These DIY Seed Bombs Make Starting A Flourishing Garden Easier Than Ever

These DIY Seed Bombs Make Starting A Flourishing Garden Easier Than Ever

Growing a garden can be a time-consuming and challenging task that requires dedication and careful planning. While some people have a natural ability to grow flourishing gardens, others may find it challenging to keep their plants alive. Luckily, planting seed bombs can be an easy and hassle-free way to create a beautiful floral space without the need for digging or transplanting. Seed bombs are small clay balls that contain seeds and growing soil. When thrown onto open soil areas and watered, they disintegrate into the ground, planting the seeds and growing beautiful wildflowers.

Seed bombs were first popularized by Masanobu Fukuoka, a Japanese microbiologist and farmer, in the 1930s. Fukuoka scattered seed bombs around his farm to grow flowers where weeds once grew. The guerrilla gardeners also used seed bombs to grow everything in public spaces. Nowadays, many people still use the guerrilla method to grow wildflowers in construction zones, roadsides, and areas with weeds.

Seed bombs are easy to make, and you only need three ingredients to create them. You can make them at home alone, with friends, or with kids. Seed bombs are perfect for growing flowers in hard-to-reach areas, creating an organized garden, or turning barren areas into beautiful green spaces.

Materials and seed preference for making seed bombs

materials to make seed bombs in pots bins

Gardening Australia/YouTube

DIYing seed bombs takes little effort, and it’s an exciting project to do. You’ll need flower seeds, potting soil, and airdry clay to make the seed bombs. You’ll also need a baking sheet, a bowl of water, and a food scale to help you get your clay, soil, and seed proportions right. It’s best to use flower seeds that are native to where you live and avoid using invasive species that will overtake your garden. The invasive species are best used for large public spaces like roadsides or construction zones. Since the land stretches out for miles, the flowers can cover as much ground as they want without being restricted by other plants or buildings.

Using native flower seeds in your backyard gives you more control over how many flowers you want grown. The native seeds will likely germinate quickly and efficiently since they work well with your climate and environment. If you used flower seeds from non-native areas, they would have a harder time growing. Other excellent seeds are pollinator varieties, such as marigolds, borage, or zinnias, to attract bees, butterflies, or birds to your garden. When choosing flower seeds, ensure you pick ones that will receive the proper amount of sunlight where they’re growing. You’ll want to mix a few different seeds to have a couple grow since they won’t all germinate.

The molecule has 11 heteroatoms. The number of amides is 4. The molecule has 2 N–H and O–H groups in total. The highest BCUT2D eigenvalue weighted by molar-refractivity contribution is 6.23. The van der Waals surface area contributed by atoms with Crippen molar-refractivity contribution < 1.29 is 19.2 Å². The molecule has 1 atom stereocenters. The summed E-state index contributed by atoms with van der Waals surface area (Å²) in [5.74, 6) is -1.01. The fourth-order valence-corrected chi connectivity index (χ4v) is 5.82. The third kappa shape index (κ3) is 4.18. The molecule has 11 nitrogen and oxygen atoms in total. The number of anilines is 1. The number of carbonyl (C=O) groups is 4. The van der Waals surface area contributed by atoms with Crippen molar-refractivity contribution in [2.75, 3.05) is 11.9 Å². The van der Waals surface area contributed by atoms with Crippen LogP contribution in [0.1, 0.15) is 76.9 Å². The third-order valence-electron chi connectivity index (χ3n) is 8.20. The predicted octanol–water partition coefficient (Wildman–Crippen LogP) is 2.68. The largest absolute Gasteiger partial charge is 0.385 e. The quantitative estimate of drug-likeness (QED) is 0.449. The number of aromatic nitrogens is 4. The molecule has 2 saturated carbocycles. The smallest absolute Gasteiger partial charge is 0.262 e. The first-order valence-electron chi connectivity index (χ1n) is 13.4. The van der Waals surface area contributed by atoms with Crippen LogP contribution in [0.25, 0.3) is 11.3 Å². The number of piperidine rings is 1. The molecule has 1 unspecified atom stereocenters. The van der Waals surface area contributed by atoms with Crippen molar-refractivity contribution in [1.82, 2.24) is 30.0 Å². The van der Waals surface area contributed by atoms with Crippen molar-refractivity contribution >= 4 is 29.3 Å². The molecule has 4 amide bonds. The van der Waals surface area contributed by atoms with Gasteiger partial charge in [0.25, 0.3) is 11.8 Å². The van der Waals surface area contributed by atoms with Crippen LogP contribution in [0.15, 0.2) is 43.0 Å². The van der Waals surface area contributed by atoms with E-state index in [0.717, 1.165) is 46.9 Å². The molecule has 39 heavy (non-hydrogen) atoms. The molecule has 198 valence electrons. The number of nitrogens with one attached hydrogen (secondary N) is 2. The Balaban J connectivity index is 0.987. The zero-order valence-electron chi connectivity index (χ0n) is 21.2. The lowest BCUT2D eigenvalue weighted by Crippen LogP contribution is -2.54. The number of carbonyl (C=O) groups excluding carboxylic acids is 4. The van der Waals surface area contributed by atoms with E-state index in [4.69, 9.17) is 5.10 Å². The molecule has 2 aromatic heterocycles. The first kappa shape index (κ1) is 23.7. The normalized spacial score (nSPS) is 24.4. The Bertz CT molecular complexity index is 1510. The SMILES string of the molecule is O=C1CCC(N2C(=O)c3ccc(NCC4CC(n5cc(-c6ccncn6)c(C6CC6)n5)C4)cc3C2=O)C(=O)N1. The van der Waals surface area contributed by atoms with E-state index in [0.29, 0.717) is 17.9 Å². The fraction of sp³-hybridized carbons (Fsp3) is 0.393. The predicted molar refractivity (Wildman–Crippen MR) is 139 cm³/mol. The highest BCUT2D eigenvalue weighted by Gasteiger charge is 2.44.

Steps for DIYing seed bombs

person making seed bombs

Gardening Australia/YouTube

Once you have all of your materials, take them outside and place them on a workstation. This project can get messy, so making the seed bombs outdoors will prevent a cleanup inside. To begin, measure 4 ounces of airdry clay and flatten it into a circle. Add 1 ounce of potting soil to the clay’s surface, add a couple of drops of water, and knead everything together until it’s well combined. After mixing the clay and soil, roll it into a ball and add 1 ounce of seeds to the surface. You want to press the seeds lightly into the ball so they can easily be released into the soil when thrown. Finally, place the seed bombs on the baking sheet. Repeat the steps to make multiple seed bombs. Once you complete your desired seed bombs, allow them to dry for three to five days. Ensure they’re hardened before using them to prevent them from cracking or breaking.

When you’re ready to use the seed bombs, pick areas in your garden that are hard to reach or have sparse areas that need flowers. In addition, you want to choose a place that will get enough rainwater and sunlight. They should receive six to eight hours of sunlight a day. Throw a couple of seed bombs together in the same place to grow multiple flowers and have a flourishing garden.

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Dr Heidi Parkes

By Dr Heidi Parkes

Senior Information Extension Officer QLD Dept of Agriculture & Fisheries.